By Louisa J. Steinberg “You've got to be kidding me, Doc. I can barely keep my eyes open as it is, and you want me to pull an all-nighter?” I smiled. “Yes, exactly that. Maybe even two or three.” It started out benignly enough. Jodi (not the patient's real name) had been feeling more stressed between meeting the growing demands of her high-stakes job in business management and shouldering more chores while her husband was away on business trips. Strapped for time, she started neglecting her usual self-care routines—eating healthy, exercising, taking time to relax. Not surprisingly, her mood was poor. Things soon grew worse. She no longer enjoyed activities that were usually the highlight of her day: story time with her children, chatting on the phone with her mom, reading a book. Although she was constantly exhausted, she could not get a good night's sleep; she would toss and turn and still feel tired even when she slept in. Her performance at work had also been suffering; she began missing days because she just couldn't get out of bed. Jodi knows she should have recognized these warning signs sooner. She had experienced major depression twice before, once in college and again in her late 20s after a breakup. Now in her late 30s, she had been off antidepressants for years. Yet she found herself back in that dark place, barely eating and unable to concentrate enough to read even a short paragraph. Her thoughts circled around the same unpleasant memories and nagging fears. She felt hopeless and guilty. © 2016 Scientific American

Keyword: Depression; Sleep
Link ID: 22924 - Posted: 11.29.2016

By Smitha Mundasad Health reporter About 9,000 stroke patients a year are missing out on a treatment that can prevent disability following a stroke, say UK experts. Clot retrieval can restore blood flow to the brain, preventing some lasting damage, but currently only 600 patients a year get this therapy, they estimate. A national stroke audit reveals part of the problem is a lack of skilled staff to do the procedure. NHS England says stroke patients are receiving high quality care. During a stroke, the blood supplying vital parts of the brain is interrupted. The most common reason is a clot blocking a major blood vessel in the head, although some strokes are caused by a bleed. The longer a part of the brain is starved of blood, the more likely lasting damage - such as paralysis and speech problems - will occur. Expanding mesh While many people with a stroke caused by a clot currently get drugs to help dissolve the blockage, this does not always work completely. Thrombectomy - or clot retrieval - is another method, which aims to remove the clot mechanically. It is a highly skilled operation, and stroke services need to be set up to be able to deliver the treatment. A thin metal wire housing a mesh is inserted into a major artery in the leg and, under X-ray guidance, it is directed to the site of the problem in the brain. The mesh is then expanded, like a miniature fishing net, to trap and remove the clot. 'Once the clot was out, the damage stopped' © 2016 BBC

Keyword: Stroke
Link ID: 22923 - Posted: 11.29.2016

By Ben Andrew Henry As a graduate student in the field of olfactory neuroscience, conducting what his former mentor describes as ambitiously clever research, Jason Castro felt something was missing. “I wanted to use science to make a connection with people,” he says, not just to churn out results. In 2012, the 34-year-old Castro accepted a faculty position at Bates College, a small liberal arts school in Maine, in order to “do the science equivalent of running a mom-and-pop—a small operation, working closely with students, and staying close to the data and the experiments myself,” he says. Students who passed through his lab or his seminars recall Castro as a dedicated mentor. “He spent hours with me just teaching me how to code,” recalled Torben Noto, a former student who went on to earn a PhD in neuroscience. After he arrived at Bates, Castro, along with two computational scientists, enlisted big-data methodologies to search for the olfactory equivalent of primary colors: essential building blocks of the odors we perceive. Their results, based on a classic set of data in which thousands of participants described various odors, identify 10 basic odor categories.1 Castro launched another project a few months later, when a paper published in Science reported that humans could discriminate between at least a trillion different odors. A friend from grad school, Rick Gerkin, smelled something fishy about the findings and gave Castro a call. “We became obsessed with the topic,” says Gerkin, now at Arizona State University. The researchers spent almost two years pulling apart the statistical methods of the study, finding that little tweaks to parameters such as the number of test subjects created large swings in the final estimate—a sign that the results were not robust.2 This August, the original study’s authors published a correction in Science. © 1986-2016 The Scientist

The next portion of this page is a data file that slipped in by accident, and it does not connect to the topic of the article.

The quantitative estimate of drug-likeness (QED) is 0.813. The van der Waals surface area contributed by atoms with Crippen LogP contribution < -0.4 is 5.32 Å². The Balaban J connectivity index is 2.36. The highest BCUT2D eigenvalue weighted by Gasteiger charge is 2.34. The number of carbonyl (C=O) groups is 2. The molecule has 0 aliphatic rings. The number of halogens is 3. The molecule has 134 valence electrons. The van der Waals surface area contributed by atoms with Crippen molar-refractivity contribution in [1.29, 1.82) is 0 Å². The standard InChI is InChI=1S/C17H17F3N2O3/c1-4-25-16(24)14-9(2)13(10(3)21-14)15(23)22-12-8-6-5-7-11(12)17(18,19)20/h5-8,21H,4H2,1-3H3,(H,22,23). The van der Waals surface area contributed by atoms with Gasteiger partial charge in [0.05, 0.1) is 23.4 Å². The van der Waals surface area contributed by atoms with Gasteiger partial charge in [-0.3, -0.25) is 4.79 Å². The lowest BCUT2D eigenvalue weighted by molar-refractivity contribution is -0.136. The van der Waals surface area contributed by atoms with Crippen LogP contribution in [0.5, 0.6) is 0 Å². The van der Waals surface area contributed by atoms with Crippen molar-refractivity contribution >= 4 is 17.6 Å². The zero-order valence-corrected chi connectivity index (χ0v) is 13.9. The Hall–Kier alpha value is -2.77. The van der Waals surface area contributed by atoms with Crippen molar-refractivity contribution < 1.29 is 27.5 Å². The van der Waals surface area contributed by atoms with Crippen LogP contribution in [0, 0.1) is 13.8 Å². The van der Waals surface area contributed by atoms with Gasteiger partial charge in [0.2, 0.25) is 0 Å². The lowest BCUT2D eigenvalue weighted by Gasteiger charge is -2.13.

Keyword: Chemical Senses (Smell & Taste)
Link ID: 22922 - Posted: 11.29.2016

By C. CLAIBORNE RAY Q. Is a night’s sleep physiologically beneficial even if it includes emotionally disturbing nightmares? A. Almost certainly yes, said Dr. Neomi Shah, a specialist at the Mount Sinai Integrative Sleep Center in New York. Despite the problems nightmares can cause, sleeping and having them is better than not sleeping, research suggests. Nightmares can make it difficult to sleep and interfere with daytime functioning, but physiological indicators of sleep patterns and quality do not differ in people who have nightmares, Dr. Shah said. Frequent long, distressing and vivid dreams often wake people and cause problems like insomnia and poor sleep quality, she said. Research has also consistently demonstrated that nightmares can harm general well-being, affect mood and elevate stress. Some studies suggest there are measurable sleep problems for people who have nightmares, while others show no difference. The studies that show such a link found that people who woke up stayed awake longer and that certain stages of sleep did not last as long. But people in those studies who had nightmares also had longer periods of rapid eye movement, or REM, sleep, when most dreaming occurs. A weakness of these studies is that they were not conducted in the subjects’ normal sleeping environment. A more recent study in such an environment found no differences in so-called sleep architecture, sleep-cycle and REM durations, or sleep patterns for just the nights with nightmares. © 2016 The New York Times Company

Keyword: Sleep
Link ID: 22921 - Posted: 11.29.2016